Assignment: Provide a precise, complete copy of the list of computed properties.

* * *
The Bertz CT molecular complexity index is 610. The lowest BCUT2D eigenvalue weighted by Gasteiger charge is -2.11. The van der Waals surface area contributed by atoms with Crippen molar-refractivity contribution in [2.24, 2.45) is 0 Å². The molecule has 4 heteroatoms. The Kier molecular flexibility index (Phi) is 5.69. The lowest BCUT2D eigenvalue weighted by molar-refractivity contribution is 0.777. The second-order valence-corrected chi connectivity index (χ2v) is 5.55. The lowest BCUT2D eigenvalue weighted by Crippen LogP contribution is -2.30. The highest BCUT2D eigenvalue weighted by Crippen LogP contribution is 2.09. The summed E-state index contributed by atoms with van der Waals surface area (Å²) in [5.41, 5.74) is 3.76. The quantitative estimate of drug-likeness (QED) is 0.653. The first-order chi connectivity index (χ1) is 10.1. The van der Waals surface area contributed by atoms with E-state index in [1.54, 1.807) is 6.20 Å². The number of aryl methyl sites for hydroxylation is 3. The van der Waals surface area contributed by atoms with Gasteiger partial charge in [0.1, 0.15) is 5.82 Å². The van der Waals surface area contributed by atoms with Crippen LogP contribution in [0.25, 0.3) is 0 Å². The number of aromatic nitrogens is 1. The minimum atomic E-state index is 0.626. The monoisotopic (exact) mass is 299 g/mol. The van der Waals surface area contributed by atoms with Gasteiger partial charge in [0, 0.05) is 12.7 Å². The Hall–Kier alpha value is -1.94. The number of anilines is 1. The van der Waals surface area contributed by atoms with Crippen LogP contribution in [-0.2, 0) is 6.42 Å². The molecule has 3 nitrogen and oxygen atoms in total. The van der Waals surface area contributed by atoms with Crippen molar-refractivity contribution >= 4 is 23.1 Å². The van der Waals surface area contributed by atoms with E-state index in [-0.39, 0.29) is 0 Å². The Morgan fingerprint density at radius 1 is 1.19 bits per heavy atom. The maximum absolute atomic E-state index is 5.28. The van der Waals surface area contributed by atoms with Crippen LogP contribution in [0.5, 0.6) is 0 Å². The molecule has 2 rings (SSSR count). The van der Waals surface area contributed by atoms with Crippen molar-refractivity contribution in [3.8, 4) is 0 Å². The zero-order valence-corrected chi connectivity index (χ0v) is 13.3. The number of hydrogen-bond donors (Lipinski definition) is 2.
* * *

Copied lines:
The Bertz CT molecular complexity index is 610. The lowest BCUT2D eigenvalue weighted by Gasteiger charge is -2.11. The van der Waals surface area contributed by atoms with Crippen molar-refractivity contribution in [2.24, 2.45) is 0 Å². The molecule has 4 heteroatoms. The Kier molecular flexibility index (Phi) is 5.69. The lowest BCUT2D eigenvalue weighted by molar-refractivity contribution is 0.777. The second-order valence-corrected chi connectivity index (χ2v) is 5.55. The lowest BCUT2D eigenvalue weighted by Crippen LogP contribution is -2.30. The highest BCUT2D eigenvalue weighted by Crippen LogP contribution is 2.09. The summed E-state index contributed by atoms with van der Waals surface area (Å²) in [5.41, 5.74) is 3.76. The quantitative estimate of drug-likeness (QED) is 0.653. The first-order chi connectivity index (χ1) is 10.1. The van der Waals surface area contributed by atoms with E-state index in [1.54, 1.807) is 6.20 Å². The number of aryl methyl sites for hydroxylation is 3. The van der Waals surface area contributed by atoms with Gasteiger partial charge in [0.1, 0.15) is 5.82 Å². The van der Waals surface area contributed by atoms with Crippen LogP contribution in [0.25, 0.3) is 0 Å². The number of aromatic nitrogens is 1. The minimum atomic E-state index is 0.626. The monoisotopic (exact) mass is 299 g/mol. The van der Waals surface area contributed by atoms with Gasteiger partial charge in [0, 0.05) is 12.7 Å². The Hall–Kier alpha value is -1.94. The number of anilines is 1. The van der Waals surface area contributed by atoms with Crippen LogP contribution in [-0.2, 0) is 6.42 Å². The molecule has 3 nitrogen and oxygen atoms in total. The van der Waals surface area contributed by atoms with Crippen molar-refractivity contribution >= 4 is 23.1 Å². The van der Waals surface area contributed by atoms with E-state index in [-0.39, 0.29) is 0 Å². The Morgan fingerprint density at radius 1 is 1.19 bits per heavy atom. The maximum absolute atomic E-state index is 5.28. The van der Waals surface area contributed by atoms with Crippen LogP contribution in [0.5, 0.6) is 0 Å². The molecule has 2 rings (SSSR count). The van der Waals surface area contributed by atoms with Crippen molar-refractivity contribution in [3.8, 4) is 0 Å². The zero-order valence-corrected chi connectivity index (χ0v) is 13.3. The number of hydrogen-bond donors (Lipinski definition) is 2.